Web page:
Friday night, we went out to a movie. And when we stepped out of the theater to come home, we found ourselves standing in a maelstrom the likes of which neither of us had ever before seen around DC. The storm caused astonishing levels of damage in under an hour, and left 1.3 million of our neighbors sitting in the dark, some of whom will be waiting up to a week for electricity to return.
Saturday eventually dawned, and we found out how very lucky we were: none of the massive old oaks just outside came through anyone's windows, and our building still had electricity, including the all-too-necessary air conditioning for yet another 100-degree day. But our cable was out, and with it, our internet. Verizon phones were out, too, meaning we had basically no way to communicate with the outside world, short of opening a window and shouting.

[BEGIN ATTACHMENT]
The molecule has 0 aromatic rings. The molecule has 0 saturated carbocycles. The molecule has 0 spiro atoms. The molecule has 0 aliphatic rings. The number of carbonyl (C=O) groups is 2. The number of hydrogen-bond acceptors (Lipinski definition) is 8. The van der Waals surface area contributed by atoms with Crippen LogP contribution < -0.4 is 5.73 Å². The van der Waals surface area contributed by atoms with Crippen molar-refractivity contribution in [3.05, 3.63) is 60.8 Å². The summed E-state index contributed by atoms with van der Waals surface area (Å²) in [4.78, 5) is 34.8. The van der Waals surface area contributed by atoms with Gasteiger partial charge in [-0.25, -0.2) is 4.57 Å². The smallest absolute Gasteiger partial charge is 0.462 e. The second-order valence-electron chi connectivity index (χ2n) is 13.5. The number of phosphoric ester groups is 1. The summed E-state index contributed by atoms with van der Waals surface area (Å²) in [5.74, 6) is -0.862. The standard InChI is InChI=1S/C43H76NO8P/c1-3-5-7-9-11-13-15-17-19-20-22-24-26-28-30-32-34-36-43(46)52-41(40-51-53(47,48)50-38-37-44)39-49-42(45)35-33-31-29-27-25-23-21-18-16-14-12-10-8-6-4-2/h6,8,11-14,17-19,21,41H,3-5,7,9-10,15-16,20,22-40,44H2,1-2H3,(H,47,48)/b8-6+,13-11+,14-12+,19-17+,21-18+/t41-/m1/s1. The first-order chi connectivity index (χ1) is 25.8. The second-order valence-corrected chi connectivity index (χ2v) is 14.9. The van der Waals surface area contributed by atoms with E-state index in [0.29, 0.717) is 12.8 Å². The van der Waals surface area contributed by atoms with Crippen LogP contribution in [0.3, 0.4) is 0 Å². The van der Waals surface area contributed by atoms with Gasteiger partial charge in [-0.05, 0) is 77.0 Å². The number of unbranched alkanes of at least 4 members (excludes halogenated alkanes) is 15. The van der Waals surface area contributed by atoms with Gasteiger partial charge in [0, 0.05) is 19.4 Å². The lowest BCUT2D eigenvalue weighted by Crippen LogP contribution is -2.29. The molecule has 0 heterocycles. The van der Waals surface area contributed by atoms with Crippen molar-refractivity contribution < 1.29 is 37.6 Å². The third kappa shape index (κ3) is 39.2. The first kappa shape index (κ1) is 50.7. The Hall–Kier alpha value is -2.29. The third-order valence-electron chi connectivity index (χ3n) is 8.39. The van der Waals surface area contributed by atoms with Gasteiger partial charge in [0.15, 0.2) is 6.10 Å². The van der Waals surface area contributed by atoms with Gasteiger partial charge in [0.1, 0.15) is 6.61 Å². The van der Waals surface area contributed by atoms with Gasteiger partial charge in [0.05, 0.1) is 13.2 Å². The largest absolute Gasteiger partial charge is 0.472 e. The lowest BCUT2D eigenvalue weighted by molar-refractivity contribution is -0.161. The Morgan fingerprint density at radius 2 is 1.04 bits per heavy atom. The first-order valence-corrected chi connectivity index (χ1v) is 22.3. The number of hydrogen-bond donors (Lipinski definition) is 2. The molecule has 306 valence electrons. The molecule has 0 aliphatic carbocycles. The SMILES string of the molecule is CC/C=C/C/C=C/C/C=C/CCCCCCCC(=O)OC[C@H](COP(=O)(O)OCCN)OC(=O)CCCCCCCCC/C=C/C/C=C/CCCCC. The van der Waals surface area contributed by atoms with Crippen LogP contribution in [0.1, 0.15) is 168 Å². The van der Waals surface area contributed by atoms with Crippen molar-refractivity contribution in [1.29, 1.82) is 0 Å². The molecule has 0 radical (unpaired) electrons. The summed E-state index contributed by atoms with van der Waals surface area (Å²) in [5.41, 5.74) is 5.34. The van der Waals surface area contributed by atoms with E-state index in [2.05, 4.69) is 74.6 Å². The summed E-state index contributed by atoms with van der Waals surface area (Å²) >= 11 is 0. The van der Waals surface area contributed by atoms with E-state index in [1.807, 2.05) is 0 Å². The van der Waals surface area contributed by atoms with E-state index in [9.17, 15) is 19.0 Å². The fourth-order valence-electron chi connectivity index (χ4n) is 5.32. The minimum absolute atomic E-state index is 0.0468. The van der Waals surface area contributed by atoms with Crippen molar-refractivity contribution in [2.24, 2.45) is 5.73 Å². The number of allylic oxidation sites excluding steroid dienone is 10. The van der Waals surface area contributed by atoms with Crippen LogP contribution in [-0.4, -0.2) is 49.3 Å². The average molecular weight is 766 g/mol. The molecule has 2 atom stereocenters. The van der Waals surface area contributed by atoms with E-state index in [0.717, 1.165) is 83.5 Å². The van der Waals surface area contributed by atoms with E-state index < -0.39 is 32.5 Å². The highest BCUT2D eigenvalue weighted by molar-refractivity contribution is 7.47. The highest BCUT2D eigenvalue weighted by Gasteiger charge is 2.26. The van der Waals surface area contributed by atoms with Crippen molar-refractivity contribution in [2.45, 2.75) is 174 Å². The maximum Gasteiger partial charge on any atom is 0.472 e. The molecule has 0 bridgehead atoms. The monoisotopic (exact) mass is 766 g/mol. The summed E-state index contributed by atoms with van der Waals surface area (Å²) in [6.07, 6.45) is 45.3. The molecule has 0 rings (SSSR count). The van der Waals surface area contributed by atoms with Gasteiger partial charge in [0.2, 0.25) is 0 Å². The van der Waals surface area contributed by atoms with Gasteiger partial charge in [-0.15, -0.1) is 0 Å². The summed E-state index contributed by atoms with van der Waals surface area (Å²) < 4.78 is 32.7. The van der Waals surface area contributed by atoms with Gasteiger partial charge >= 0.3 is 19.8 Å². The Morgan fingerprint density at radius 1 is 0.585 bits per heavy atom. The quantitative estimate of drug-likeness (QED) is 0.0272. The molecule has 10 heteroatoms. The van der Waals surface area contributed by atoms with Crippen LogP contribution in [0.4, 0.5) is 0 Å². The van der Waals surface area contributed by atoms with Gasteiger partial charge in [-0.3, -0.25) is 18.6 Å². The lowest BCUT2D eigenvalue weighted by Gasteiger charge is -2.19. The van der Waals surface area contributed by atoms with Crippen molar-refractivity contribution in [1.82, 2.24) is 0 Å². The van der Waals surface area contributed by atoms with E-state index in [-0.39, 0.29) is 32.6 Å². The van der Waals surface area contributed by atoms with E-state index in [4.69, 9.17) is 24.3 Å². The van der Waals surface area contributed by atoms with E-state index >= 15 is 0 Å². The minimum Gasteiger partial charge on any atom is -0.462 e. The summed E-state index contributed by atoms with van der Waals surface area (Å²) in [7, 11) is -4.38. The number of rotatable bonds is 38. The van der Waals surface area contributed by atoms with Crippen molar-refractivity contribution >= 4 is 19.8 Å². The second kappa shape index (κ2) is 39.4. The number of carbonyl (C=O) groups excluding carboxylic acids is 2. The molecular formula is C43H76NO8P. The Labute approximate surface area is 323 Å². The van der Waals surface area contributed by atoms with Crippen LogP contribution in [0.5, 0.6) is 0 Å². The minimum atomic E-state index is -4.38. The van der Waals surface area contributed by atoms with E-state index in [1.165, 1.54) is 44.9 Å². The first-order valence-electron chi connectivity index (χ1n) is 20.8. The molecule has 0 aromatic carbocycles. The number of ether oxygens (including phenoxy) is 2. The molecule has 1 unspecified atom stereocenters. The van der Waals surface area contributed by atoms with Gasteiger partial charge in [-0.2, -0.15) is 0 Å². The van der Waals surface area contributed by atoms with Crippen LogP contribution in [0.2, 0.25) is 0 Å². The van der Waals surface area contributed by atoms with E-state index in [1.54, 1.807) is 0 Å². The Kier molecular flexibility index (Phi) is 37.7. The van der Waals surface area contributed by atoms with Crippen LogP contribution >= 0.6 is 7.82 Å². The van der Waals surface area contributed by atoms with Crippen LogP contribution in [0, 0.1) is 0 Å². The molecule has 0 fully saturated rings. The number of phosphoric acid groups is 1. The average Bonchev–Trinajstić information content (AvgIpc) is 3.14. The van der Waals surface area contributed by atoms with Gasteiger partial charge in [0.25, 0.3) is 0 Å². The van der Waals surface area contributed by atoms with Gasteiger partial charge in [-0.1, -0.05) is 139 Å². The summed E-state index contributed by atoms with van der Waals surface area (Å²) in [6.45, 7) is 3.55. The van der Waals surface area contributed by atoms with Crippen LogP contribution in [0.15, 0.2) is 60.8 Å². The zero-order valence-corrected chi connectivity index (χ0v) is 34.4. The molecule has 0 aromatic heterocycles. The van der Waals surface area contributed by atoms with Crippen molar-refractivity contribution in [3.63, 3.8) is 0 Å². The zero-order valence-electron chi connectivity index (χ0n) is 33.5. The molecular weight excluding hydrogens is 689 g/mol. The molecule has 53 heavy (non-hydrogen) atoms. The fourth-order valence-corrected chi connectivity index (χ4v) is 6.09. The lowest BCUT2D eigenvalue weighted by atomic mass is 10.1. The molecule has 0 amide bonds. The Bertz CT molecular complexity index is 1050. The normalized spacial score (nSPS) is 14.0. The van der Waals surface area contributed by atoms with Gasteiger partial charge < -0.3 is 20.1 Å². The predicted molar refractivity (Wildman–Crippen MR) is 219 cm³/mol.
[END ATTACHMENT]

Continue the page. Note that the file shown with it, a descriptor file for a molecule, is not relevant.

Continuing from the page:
We were lucky enough to be powered, but still we were profoundly disconnected. And we had a day to spend indoors, out of the way of the crews trying to clean up the mess and get all the power back on to mostly-closed local businesses. The original Saturday plan, for both me and my spouse, had been to play MMOs. Obviously, without internet access, we wouldn't be logging into persistent faraway worlds anytime soon. But an experiment presented itself: what could we play?
And as it turns out, in the era of subscriptions, downloads, cloud saves, and internet-based DRM? Not much.
Part of the problem was timing: he's just gotten a new PC, and I'm still in the relative wasteland of uninstalled games that comes with a sudden hard drive replacement. Neither of us had installed or reinstalled more than a half-dozen games yet.